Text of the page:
It was, of course. The island was born out of the sea eons ago due to a violent submarine explosion. It sits atop the mid-Atlantic rift and is the most volcanically active place on earth. Flows of lava regularly add to the land due to new eruptions both above and beneath the sea. Wholly new islands, such as Surtsey in 1963, have been thrown up out of the ocean. On the other hand, numerous active volcanoes, such as Hekla and Katla, cover the island. Their recurrent eruptions have been recorded since the Norsemen arrived in the ninth century. Vatnajökull and Eyjafjallajökull of recent memory (2010) are examples of glacier-covered volcanoes, giving Iceland the name of the “Land of Ice and Fire.” Eruptions of these ice-capped volcanoes understandably lead to massive flooding.
The volcanic activity beneath Iceland’s surface naturally heats the water in the depths of the earth giving rise to spouting geysers, boiling mud, hot springs (of varying temperatures) and mystical looking steam rising from the land. In Iceland, this hot water is harnessed to heat homes and businesses, cultivate plants in hot houses, generate electricity, and even warm outdoor swimming pools to name a few.
|Geysir at Hveragerði|
According to an old brochure distributed by Icelandair in the early ‘70’s, Iceland a World of Difference, “There are more than 700 natural hot springs in Iceland, either boiling or warm, down by the seaside, up in the valleys, or high in the ice fields themselves . . . The most famous and remarkable of all the hotsprings is the Great Geysir (Gusher), which spouts a column of boiling water and steam to a height of more than 150 feet.” Unfortunately, we never had a chance to see its spectacle, but did delight in the displays of other smaller ones.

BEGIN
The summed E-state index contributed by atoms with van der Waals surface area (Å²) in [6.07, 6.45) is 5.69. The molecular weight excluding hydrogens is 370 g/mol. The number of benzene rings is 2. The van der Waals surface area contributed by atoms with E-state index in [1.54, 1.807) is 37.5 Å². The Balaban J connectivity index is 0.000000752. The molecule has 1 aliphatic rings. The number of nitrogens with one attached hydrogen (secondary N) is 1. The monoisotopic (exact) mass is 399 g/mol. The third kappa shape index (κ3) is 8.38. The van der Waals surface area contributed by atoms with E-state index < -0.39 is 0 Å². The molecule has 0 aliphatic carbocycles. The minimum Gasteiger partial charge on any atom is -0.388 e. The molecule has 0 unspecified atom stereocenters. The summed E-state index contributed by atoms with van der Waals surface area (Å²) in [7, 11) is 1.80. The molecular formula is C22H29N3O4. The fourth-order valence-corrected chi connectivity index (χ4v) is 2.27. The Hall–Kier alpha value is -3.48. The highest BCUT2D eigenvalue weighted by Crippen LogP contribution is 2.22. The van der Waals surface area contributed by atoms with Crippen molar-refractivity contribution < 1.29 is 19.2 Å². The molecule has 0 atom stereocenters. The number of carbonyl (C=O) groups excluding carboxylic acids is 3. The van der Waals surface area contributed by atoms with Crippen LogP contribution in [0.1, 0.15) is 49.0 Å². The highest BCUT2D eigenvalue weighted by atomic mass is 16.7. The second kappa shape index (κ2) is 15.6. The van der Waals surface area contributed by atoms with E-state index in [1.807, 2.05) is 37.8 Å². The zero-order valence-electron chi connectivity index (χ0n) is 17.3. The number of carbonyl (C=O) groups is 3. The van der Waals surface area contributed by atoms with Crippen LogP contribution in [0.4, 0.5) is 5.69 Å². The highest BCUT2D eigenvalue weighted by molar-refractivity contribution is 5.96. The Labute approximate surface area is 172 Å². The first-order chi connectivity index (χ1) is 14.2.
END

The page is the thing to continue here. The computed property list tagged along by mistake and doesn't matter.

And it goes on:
|Courtesy Bill Large|
Eden, Hveragerði’s Greenhouse and Gift Shop for Tourists 1973
(Mr. KK holding our toddler, center)
|The kids having fun at Eden Gift Shop, Hveragerði 1974|
Sadly, Eden burned down, July 22, 2011.
|Camping at Lake Mývatyn with Bill & Anna|
We camped toward evening looking out on the lake, grilled dinner, enjoyed the camaraderie of our friends, and thought how perfect a spot this was and that we must come again. But, when we poked our heads out of our tents the next morning, we were beset by a black cloud of a kazillion little midges. They were in our eyes, our mouths, absolutely everywhere. We stuffed our panicked kids into the car, tore down the tents as fast as we could and headed into the town of Akureyri. We later learned that Mývatn translates to “fly (midge) lake”!
For a timeline of volcanic eruptions in Iceland dating back to approximately 900 A. D. visit:
To view current information on Iceland’s individual volcanoes — the scale of their activity or dormancy, including live webcam’s of each — visit:
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